By Chris Emma–
CHICAGO (CBS) — More than 85 minutes and a second overtime of hockey hardly showed the differences Saturday night between the Blackhawks and Ducks, two tremendous teams that now stand even in their Western Conference Final at 2-2.
The pace swung to both ends of the ice, the battles went each way and a thrilling game dragged a raucous United Center into a a state of exhaustion. The Blackhawks deserved their 5-4 double-overtime win in Game 4 — not because Chicago has a better team, but its Blackhawks are simply resilient.
“It says a lot about what we can do and what we’re capable of in this series,” said Blackhawks captain Jonathan Toews, wearing a shirt that said “Strength” on his chest.
A crowd of 22,404 celebrated as Brent Seabrook gave the Blackhawks a 3-1 lead in the third period. Then, Anaheim stunned the building silent with three goals in the span of 37 seconds.
“Couldn’t dream that up in a million years,” Blackhawks center Brad Richards said.
Added Toews: “When it rains, it pours, in some moments.”
This was the second-shortest span for three goals, only getting beat by the 1978-’79 Toronto Maple Leafs, a team that featured Joel Quenneville and Bruce Boudreau. Of course, there was no déjà vu for either coach. Their focus shifted to finishing out a wild game, one that really was just beginning.
Chicago goalie Corey Crawford was tested through the finish of the third period and into overtime, as was Anaheim’s Frederik Andersen. The Blackhawks’ and Ducks’ legs grew tired, but fatigue can’t be a factor in such a stage.
When tested, the Blackhawks show their resolve. Under Quenneville, they have won six of nine series that they trailed 2-1. They battled back to even this series at two with a gutsy effort in the second overtime.
Fitting to that resilience, the game was won by a man who watched the Blackhawks’ Game 3 loss from a stationary bike in the United Center home dressing room. Antoine Vermette was called back to the third line and became a hockey hero in Chicago.
In the second overtime, Vermette took a desperate dish from Teuvo Teravainen and had the presence of mind to dump behind the net, where the puck was retrieved by Patrick Sharp. Then, Vermette snuck into the slot and put a juicy rebound of his own shot to the back of the net.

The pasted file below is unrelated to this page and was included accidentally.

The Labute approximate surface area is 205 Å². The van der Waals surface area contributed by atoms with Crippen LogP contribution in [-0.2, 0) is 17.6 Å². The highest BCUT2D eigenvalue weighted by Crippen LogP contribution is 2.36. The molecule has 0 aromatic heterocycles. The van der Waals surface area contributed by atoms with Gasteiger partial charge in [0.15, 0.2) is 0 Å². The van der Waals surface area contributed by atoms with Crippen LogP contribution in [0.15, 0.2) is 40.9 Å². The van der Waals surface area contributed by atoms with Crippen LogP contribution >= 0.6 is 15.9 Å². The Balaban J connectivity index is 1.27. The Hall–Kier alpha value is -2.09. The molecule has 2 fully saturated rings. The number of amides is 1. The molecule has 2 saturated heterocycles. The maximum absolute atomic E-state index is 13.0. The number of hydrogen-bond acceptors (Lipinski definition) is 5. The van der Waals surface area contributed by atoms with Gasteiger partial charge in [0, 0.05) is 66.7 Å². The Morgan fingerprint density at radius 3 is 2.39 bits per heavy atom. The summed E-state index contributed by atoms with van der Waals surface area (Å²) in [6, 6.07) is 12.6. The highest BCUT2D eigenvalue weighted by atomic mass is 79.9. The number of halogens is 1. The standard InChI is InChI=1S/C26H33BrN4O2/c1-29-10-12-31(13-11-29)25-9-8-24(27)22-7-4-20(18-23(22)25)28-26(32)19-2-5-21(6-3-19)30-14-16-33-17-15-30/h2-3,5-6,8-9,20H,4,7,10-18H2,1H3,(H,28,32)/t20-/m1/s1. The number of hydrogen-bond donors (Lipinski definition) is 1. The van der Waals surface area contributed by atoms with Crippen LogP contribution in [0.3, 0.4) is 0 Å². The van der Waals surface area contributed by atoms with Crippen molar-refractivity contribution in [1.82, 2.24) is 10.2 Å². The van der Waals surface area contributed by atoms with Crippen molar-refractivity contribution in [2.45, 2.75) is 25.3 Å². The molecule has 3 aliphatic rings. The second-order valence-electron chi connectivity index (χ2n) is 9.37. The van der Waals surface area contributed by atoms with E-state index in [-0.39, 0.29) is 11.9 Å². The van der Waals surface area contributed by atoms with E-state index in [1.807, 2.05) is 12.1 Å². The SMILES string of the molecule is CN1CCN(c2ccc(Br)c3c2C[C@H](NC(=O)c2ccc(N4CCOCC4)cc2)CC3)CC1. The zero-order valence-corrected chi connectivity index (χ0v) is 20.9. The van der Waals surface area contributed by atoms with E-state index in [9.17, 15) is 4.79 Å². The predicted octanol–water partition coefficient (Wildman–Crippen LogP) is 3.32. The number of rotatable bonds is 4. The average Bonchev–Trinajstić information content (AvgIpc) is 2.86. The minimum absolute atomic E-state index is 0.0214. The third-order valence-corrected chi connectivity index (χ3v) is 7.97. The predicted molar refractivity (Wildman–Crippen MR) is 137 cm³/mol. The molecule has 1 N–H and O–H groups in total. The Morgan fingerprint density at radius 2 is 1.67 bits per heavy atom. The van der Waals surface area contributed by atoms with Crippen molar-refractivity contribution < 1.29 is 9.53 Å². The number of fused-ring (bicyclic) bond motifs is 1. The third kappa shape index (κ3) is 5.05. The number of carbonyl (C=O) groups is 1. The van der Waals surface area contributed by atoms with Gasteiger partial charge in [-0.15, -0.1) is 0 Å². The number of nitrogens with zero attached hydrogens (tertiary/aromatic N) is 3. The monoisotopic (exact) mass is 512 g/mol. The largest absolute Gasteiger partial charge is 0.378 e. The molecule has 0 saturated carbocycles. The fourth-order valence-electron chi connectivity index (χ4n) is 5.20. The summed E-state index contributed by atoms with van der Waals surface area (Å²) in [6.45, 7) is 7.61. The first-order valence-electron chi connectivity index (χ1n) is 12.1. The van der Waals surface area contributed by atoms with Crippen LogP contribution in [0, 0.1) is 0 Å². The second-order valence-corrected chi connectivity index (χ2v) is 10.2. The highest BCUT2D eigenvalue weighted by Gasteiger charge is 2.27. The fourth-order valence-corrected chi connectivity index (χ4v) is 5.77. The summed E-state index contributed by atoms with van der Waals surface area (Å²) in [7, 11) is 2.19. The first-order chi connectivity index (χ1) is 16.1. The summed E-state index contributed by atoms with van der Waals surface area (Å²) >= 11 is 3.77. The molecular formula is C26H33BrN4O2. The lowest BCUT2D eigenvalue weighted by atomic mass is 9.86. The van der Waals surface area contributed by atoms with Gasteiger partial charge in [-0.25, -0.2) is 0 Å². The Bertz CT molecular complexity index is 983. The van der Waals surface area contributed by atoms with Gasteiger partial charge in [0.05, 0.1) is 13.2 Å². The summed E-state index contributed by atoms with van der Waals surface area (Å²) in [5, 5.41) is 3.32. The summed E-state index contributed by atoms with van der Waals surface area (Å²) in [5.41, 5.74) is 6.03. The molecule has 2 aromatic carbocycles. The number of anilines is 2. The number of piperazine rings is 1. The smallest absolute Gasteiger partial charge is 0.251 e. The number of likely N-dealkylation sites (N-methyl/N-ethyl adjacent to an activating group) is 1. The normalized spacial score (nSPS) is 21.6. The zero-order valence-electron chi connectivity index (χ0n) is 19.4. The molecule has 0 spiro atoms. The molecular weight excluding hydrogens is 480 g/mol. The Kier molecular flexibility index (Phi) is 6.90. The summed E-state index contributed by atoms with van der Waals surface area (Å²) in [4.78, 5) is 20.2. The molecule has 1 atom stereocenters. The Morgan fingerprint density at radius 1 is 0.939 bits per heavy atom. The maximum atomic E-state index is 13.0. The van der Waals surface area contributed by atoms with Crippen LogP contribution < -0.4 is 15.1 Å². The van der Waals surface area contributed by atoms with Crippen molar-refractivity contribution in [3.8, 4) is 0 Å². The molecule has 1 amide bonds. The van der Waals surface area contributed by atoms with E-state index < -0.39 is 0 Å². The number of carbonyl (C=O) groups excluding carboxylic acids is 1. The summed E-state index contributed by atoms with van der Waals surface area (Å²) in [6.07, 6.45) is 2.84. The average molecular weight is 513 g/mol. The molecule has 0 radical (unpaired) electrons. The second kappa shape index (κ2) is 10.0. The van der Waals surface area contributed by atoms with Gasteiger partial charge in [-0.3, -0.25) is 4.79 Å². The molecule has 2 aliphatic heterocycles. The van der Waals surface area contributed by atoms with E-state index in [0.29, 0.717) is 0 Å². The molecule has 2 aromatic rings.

Think of that — Vermette was benched two days ago, spoke of his frustration Friday, battled through 85 minutes of hockey and then scored on his own second-chance shot. He then skated to the corner and was mobbed by red sweaters.
“Huge goal,” Quenneville said. “Huge. Huge.”
As Vermette spoke to reporters this time, some 36 hours after declaring his disappointment, he had a big smile on his face.
“Hopefully we can do that again,” he said.
For the Blackhawks, this is simply another special win, one like the many prior that has spoiled the city. Where would this goal even rank on a list? Does it make the top 10?
Truth be told, the Blackhawks have become hockey’s modern dynasty because of moments like these. They have a knack for the clutch, but it’s no coincidence. Good teams can create luck, and this core can overcome deficits, overtimes and any adversity it faces.
With each random bounce of the puck, whether it’s off a stick and into neutral ice or off the crossbar to keep the game going, the Blackhawks know how to respond. It’s an experienced group that’s used to these high-pressure situations of the Stanley Cup Playoffs.
In this postseason alone, the Blackhawks have won a game when blowing a three-goal and and won a game when rallying from a three-goal deficit. They’ve found victory in regulation, two overtimes and three. Their four multiple-overtime wins are an NHL record for one postseason.
No test stands too tall for the Blackhawks.
“We have the character and the poise to relax, calm ourselves down and make a game of it,” Toews said.
Whether it’s Crawford’s sensational play in the crease, Vermette earning redemption in the eyes of his coach or the Blackhawks withstanding their dead legs, Game 4 served as an important reminder.
The Blackhawks are remarkably resilient.
Follow Chris on Twitter @CEmma670.